Water used to grow Aussie fruit and veggies may become next target for investors

As global economies slow and markets struggle, the water used to grow Australia’s fruits and vegetables may be the next target for investors looking to make a profit.

A consortium has raised $27 million to buy irrigation water in the Murray-Darling Basin, and says it has plans to buy much more.

NIKOLAI BEILHARZ: For most people in Australia, turning on the tap is as hard as it gets to find water. Most of us use it for drinking, cleaning or watering the plants.

But increasingly, water’s next frontier could be making money.

RICH GILMORE: The broader Australian community, including the agricultural community, have multiple aspirations. We know that they care about nature and the environment but they also care about child food security, agricultural security; those sort of things.

NIKOLAI BEILHARZ: That’s Rich Gilmore, country director for Nature Conservancy Australia, which is partially coordinating the Murray-Darling Basin balanced water fund. He says investors are pouring millions into buying up irrigation water used on farms as demand for clean and green food from Australia grows.

RICH GILMORE: In the first instance, it’s been high-net-worth investors who really see the value in achieving those balanced outcomes. So they’ve been sort of trust and foundations, individual investors who care about agriculture and who care about the environment, and then as we get to scale we might look at institutional investors.

NIKOLAI BEILHARZ: The Murray-Darling Basin balanced water fund has already raised $27 million and is aiming for a total of $100 million worth of investment. It says it wants to buy 40 gigalitres of water, equal to about 10 per cent of the capacity of Sydney Harbour, from irrigators right across the Murray-Darling Basin. Under the plan, permanent water allocations will be purchased from irrigators and then leased back to them on a long-term basis of five or 10 years.

It has lofty aims: to return a profit to investors, to help farmers by giving them new access to capital and by providing environmental water to wetlands as well.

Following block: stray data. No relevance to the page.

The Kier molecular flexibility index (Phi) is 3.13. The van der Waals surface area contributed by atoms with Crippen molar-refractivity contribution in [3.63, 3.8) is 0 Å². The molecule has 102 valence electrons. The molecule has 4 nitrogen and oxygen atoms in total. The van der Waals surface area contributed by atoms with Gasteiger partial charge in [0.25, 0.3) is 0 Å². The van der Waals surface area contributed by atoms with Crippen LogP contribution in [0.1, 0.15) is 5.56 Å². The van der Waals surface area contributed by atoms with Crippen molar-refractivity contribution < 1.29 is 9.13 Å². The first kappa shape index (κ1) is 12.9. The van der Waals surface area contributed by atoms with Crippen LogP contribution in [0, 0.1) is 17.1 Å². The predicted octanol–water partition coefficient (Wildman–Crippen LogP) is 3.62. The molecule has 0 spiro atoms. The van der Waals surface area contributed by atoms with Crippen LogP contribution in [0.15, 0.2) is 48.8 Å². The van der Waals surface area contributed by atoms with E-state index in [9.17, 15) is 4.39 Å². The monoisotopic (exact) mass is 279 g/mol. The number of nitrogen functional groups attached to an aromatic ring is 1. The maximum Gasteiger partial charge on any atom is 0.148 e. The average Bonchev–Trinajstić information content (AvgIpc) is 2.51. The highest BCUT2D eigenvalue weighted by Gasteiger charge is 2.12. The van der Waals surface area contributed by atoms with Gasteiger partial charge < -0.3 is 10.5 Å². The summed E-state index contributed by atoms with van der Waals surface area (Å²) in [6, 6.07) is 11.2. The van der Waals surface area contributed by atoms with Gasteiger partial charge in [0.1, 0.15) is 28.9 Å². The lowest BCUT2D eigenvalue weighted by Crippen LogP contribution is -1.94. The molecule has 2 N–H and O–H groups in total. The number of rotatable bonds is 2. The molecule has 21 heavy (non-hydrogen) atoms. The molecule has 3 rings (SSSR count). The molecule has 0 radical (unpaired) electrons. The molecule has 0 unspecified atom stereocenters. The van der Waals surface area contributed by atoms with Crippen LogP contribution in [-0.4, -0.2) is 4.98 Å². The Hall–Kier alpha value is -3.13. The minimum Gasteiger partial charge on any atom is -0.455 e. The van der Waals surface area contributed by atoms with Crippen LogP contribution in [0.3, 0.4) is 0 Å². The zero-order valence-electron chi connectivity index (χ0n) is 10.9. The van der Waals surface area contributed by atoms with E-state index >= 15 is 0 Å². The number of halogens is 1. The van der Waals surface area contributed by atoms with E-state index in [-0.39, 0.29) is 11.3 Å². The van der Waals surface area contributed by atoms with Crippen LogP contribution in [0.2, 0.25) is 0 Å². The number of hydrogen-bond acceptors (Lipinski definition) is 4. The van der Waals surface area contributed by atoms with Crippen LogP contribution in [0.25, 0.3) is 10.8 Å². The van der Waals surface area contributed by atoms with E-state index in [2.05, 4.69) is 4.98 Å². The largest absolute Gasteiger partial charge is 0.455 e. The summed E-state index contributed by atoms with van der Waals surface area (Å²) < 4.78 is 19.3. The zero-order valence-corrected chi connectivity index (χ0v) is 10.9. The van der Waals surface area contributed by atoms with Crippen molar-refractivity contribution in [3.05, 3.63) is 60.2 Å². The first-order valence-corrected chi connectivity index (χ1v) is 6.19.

Rich Gilmore says he does think that’s all achievable.

RICH GILMORE: Certainly investors will expect a return from their investment – a commercial return for their investment. But also really importantly are the natural outcomes, so environmental restoration work that we’ll be able to do, but also the water security outcomes for irrigators.

So the primary investment tool in the fund is long-term leases, which provide water security back to irrigators as well as price security back to those irrigators.
NIKOLAI BEILHARZ: The National Irrigators Council, which represent farmers, says it doesn’t have any significant concerns about the move.

CEO Tom Chesson rejects the idea that buyers and holders of water at this scale can distort the supply and demand enough to drive up irrigation water prices for farmers.

TOM CHESSON: Can they manipulate the market? You would have to be hailing a lot more water than 40 gigs in the southern connected system of the Murray-Darling Basin to be manipulating the market. But look, I think we’re still going to see agriculture in southern region. I think if you don’t want to sell you water, you do not have to sell your water to anyone. That is your right.

MARK COLVIN: Rich Gilmore, country director for Nature Conservancy Australia, speaking with Nikolai Beilharz.

2 Comments Add yours

  1. Carl Hallstrom says:

    There will be a time not too far away when Australia will need our domestic foods .
    In this predominantly dry nation we need that water in question . The sale of water rights must stop now!


  2. Carl Hallstrom says:

    Australia is a very dry nation. We, the inhabitants of this land need every drop to survive the pressing times ahead.
    Our water rights must not be signed away nor sold to any foreign nation. The possibility remains baldly ahead of us that we may be held to ransome , as supplicants for something that is rightfully ours.


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